When the economist Ha-Joon Chang arrived in Britain in the eighties, he was struck by how bland and homogeneous the British diet was. But it wasn't just the food – in mainstream economic thinking too, there seemed to only be one item on the menu – the Neoclassical tradition.  Whilst our diet has expanded and diversified since then, our economic preference has remained stubbornly singular. Chang argues that just as a nourishing and appetising diet needs a variety of flavours and nutrients, our economics also needs to borrow from different traditions and ways of thinking in order to produce the best results for the greatest number of people.   Discover more about how economics affects every dimension of our lives - check out Ha-Joon Chang's RSA Animate here.#RSAeconomicsBecome an RSA Events sponsor: https://utm.guru/udI9xDonate to The RSA: https://utm.guru/udNNBFollow RSA Events on Instagram: https://instagram.com/rsa_events/Follow the RSA on Twitter: https://twitter.com/RSAEventsLike RSA Events on Facebook: https://www.facebook.com/rsaeventsofficialJoin our Fellowship: https://www.thersa.org/fellowship/join 

RSA Events
Exploring the wellbeing impacts of a universal basic income

RSA Events

Play Episode Listen Later Oct 26, 2022 72:31


Is there scope for the introduction of a universal basic income as a transformative public health intervention?As part of an academic partnership, funded by Wellcome, the RSA is exploring the potential for a UBI, how it could work in practice and what its impacts might be. The research brings together new analysis which shows that even a fiscally neutral UBI could have a significant effect in reducing poverty and insecurity and bring health benefits to those benefiting from the scheme. Speakers to include report authors Matthew Johnson, Northumbria University and Hannah Webster, RSA; and guest speakers Ruth Lister CBEand Professor Guy Standing.The event marks the launch of a new RSA report exploring the health and wellbeing impacts of a universal basic income.Read our interim report on a UBI and mental health#RSAUBIBecome an RSA Events sponsor: https://utm.guru/udI9xDonate to The RSA: https://utm.guru/udNNBFollow RSA Events on Instagram: https://instagram.com/rsa_events/Follow the RSA on Twitter: https://twitter.com/RSAEventsLike RSA Events on Facebook: https://www.facebook.com/rsaeventsofficialJoin our Fellowship: https://www.thersa.org/fellowship/join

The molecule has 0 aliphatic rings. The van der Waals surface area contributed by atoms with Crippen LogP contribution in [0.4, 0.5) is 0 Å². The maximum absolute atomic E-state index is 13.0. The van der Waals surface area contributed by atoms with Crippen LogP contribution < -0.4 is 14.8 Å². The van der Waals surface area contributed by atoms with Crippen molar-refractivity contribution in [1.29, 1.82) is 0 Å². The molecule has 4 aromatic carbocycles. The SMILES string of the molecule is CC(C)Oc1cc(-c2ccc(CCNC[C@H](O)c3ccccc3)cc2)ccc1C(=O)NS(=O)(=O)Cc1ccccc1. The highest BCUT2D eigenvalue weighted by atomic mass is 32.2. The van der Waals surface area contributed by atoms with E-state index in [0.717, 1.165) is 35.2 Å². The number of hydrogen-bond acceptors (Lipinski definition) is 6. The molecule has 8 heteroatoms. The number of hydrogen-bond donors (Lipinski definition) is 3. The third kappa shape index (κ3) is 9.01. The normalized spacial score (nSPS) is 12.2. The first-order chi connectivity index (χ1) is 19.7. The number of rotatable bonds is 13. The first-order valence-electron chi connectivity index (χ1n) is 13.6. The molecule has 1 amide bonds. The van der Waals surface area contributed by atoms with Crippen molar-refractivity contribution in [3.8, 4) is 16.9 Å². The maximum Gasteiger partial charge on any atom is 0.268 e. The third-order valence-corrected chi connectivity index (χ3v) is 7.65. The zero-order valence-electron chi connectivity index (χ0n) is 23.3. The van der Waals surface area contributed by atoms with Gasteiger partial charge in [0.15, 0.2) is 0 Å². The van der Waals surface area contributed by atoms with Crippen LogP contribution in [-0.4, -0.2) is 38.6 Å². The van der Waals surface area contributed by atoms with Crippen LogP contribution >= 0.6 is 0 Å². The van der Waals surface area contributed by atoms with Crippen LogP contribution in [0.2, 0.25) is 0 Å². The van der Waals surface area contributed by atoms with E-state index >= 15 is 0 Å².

Packet Pushers - Fat Pipe
Network Break 404: Episode Not Found

Packet Pushers - Fat Pipe

Play Episode Listen Later Oct 24, 2022 50:37


This week the Network Break covers new SASE capabilities from Fortinet, new 800G hardware from Cisco that uses its homegrown ASIC, and an app from RSA for smart phones that can disable authentication if the app detects malicious behavior. Plus we cover new initiatives from the Open Compute Project, disaggregated Wi-Fi, and more tech news. The post Network Break 404: Episode Not Found appeared first on Packet Pushers.

Packet Pushers - Full Podcast Feed
Network Break 404: Episode Not Found

Packet Pushers - Full Podcast Feed

Play Episode Listen Later Oct 24, 2022 50:37


This week the Network Break covers new SASE capabilities from Fortinet, new 800G hardware from Cisco that uses its homegrown ASIC, and an app from RSA for smart phones that can disable authentication if the app detects malicious behavior. Plus we cover new initiatives from the Open Compute Project, disaggregated Wi-Fi, and more tech news. The post Network Break 404: Episode Not Found appeared first on Packet Pushers.